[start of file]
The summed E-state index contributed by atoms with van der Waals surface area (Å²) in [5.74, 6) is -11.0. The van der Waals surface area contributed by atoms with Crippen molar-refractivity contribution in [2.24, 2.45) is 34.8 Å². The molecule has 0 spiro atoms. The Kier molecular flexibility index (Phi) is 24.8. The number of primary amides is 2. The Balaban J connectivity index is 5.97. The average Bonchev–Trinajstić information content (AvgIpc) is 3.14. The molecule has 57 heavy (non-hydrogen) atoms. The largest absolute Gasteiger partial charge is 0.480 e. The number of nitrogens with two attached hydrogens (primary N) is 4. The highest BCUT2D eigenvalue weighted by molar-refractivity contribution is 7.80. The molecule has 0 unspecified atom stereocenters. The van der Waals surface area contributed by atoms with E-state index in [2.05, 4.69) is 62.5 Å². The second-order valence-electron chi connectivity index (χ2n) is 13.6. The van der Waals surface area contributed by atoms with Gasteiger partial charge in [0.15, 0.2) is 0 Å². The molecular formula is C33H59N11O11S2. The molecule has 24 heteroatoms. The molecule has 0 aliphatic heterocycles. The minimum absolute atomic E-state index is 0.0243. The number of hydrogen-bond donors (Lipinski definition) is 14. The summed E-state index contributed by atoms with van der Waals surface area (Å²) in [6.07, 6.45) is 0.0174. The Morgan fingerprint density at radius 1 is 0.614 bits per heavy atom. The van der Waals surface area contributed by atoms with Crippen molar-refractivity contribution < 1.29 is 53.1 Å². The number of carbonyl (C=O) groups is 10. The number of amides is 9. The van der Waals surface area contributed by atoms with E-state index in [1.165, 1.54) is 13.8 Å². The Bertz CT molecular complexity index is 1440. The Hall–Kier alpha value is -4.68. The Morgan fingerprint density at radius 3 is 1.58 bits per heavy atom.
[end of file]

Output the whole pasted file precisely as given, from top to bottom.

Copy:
The summed E-state index contributed by atoms with van der Waals surface area (Å²) in [5.74, 6) is -11.0. The van der Waals surface area contributed by atoms with Crippen molar-refractivity contribution in [2.24, 2.45) is 34.8 Å². The molecule has 0 spiro atoms. The Kier molecular flexibility index (Phi) is 24.8. The number of primary amides is 2. The Balaban J connectivity index is 5.97. The average Bonchev–Trinajstić information content (AvgIpc) is 3.14. The molecule has 57 heavy (non-hydrogen) atoms. The largest absolute Gasteiger partial charge is 0.480 e. The number of nitrogens with two attached hydrogens (primary N) is 4. The highest BCUT2D eigenvalue weighted by molar-refractivity contribution is 7.80. The molecule has 0 unspecified atom stereocenters. The van der Waals surface area contributed by atoms with E-state index in [2.05, 4.69) is 62.5 Å². The second-order valence-electron chi connectivity index (χ2n) is 13.6. The van der Waals surface area contributed by atoms with Gasteiger partial charge in [0.15, 0.2) is 0 Å². The molecular formula is C33H59N11O11S2. The molecule has 24 heteroatoms. The molecule has 0 aliphatic heterocycles. The minimum absolute atomic E-state index is 0.0243. The number of hydrogen-bond donors (Lipinski definition) is 14. The summed E-state index contributed by atoms with van der Waals surface area (Å²) in [6.07, 6.45) is 0.0174. The Morgan fingerprint density at radius 1 is 0.614 bits per heavy atom. The van der Waals surface area contributed by atoms with Crippen molar-refractivity contribution < 1.29 is 53.1 Å². The number of carbonyl (C=O) groups is 10. The number of amides is 9. The van der Waals surface area contributed by atoms with E-state index in [1.165, 1.54) is 13.8 Å². The Bertz CT molecular complexity index is 1440. The Hall–Kier alpha value is -4.68. The Morgan fingerprint density at radius 3 is 1.58 bits per heavy atom.